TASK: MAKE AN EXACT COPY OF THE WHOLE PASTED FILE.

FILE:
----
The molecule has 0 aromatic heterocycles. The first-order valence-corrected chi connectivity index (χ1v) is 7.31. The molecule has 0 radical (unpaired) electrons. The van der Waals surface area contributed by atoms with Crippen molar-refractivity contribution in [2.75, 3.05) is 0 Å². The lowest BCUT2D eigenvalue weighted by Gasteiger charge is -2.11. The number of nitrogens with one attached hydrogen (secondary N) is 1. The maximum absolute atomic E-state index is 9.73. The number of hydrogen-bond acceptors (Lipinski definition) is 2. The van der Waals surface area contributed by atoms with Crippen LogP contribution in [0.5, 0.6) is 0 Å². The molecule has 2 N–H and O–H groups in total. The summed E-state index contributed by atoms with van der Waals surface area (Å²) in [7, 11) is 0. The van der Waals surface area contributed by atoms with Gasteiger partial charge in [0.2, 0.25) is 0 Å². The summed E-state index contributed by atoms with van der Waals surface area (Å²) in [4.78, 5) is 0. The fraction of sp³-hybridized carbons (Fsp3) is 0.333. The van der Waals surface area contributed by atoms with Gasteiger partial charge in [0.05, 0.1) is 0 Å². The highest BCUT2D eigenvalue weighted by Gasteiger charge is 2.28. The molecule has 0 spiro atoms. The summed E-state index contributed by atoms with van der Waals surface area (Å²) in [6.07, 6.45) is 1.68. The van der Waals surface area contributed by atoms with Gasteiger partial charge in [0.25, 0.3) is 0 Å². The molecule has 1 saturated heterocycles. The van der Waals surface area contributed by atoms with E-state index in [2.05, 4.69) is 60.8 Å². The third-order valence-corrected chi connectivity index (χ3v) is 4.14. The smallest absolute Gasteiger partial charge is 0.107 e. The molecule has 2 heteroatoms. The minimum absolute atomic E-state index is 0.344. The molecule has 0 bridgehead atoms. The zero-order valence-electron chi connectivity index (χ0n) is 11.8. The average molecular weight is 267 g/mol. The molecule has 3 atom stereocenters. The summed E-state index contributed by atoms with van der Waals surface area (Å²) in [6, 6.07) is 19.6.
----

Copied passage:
The molecule has 0 aromatic heterocycles. The first-order valence-corrected chi connectivity index (χ1v) is 7.31. The molecule has 0 radical (unpaired) electrons. The van der Waals surface area contributed by atoms with Crippen molar-refractivity contribution in [2.75, 3.05) is 0 Å². The lowest BCUT2D eigenvalue weighted by Gasteiger charge is -2.11. The number of nitrogens with one attached hydrogen (secondary N) is 1. The maximum absolute atomic E-state index is 9.73. The number of hydrogen-bond acceptors (Lipinski definition) is 2. The van der Waals surface area contributed by atoms with Crippen LogP contribution in [0.5, 0.6) is 0 Å². The molecule has 2 N–H and O–H groups in total. The summed E-state index contributed by atoms with van der Waals surface area (Å²) in [7, 11) is 0. The van der Waals surface area contributed by atoms with Gasteiger partial charge in [0.2, 0.25) is 0 Å². The summed E-state index contributed by atoms with van der Waals surface area (Å²) in [4.78, 5) is 0. The fraction of sp³-hybridized carbons (Fsp3) is 0.333. The van der Waals surface area contributed by atoms with Gasteiger partial charge in [0.05, 0.1) is 0 Å². The highest BCUT2D eigenvalue weighted by Gasteiger charge is 2.28. The molecule has 0 spiro atoms. The summed E-state index contributed by atoms with van der Waals surface area (Å²) in [6.07, 6.45) is 1.68. The van der Waals surface area contributed by atoms with Gasteiger partial charge in [0.25, 0.3) is 0 Å². The molecule has 1 saturated heterocycles. The van der Waals surface area contributed by atoms with E-state index in [2.05, 4.69) is 60.8 Å². The third-order valence-corrected chi connectivity index (χ3v) is 4.14. The smallest absolute Gasteiger partial charge is 0.107 e. The molecule has 2 heteroatoms. The minimum absolute atomic E-state index is 0.344. The molecule has 0 bridgehead atoms. The zero-order valence-electron chi connectivity index (χ0n) is 11.8. The average molecular weight is 267 g/mol. The molecule has 3 atom stereocenters. The summed E-state index contributed by atoms with van der Waals surface area (Å²) in [6, 6.07) is 19.6.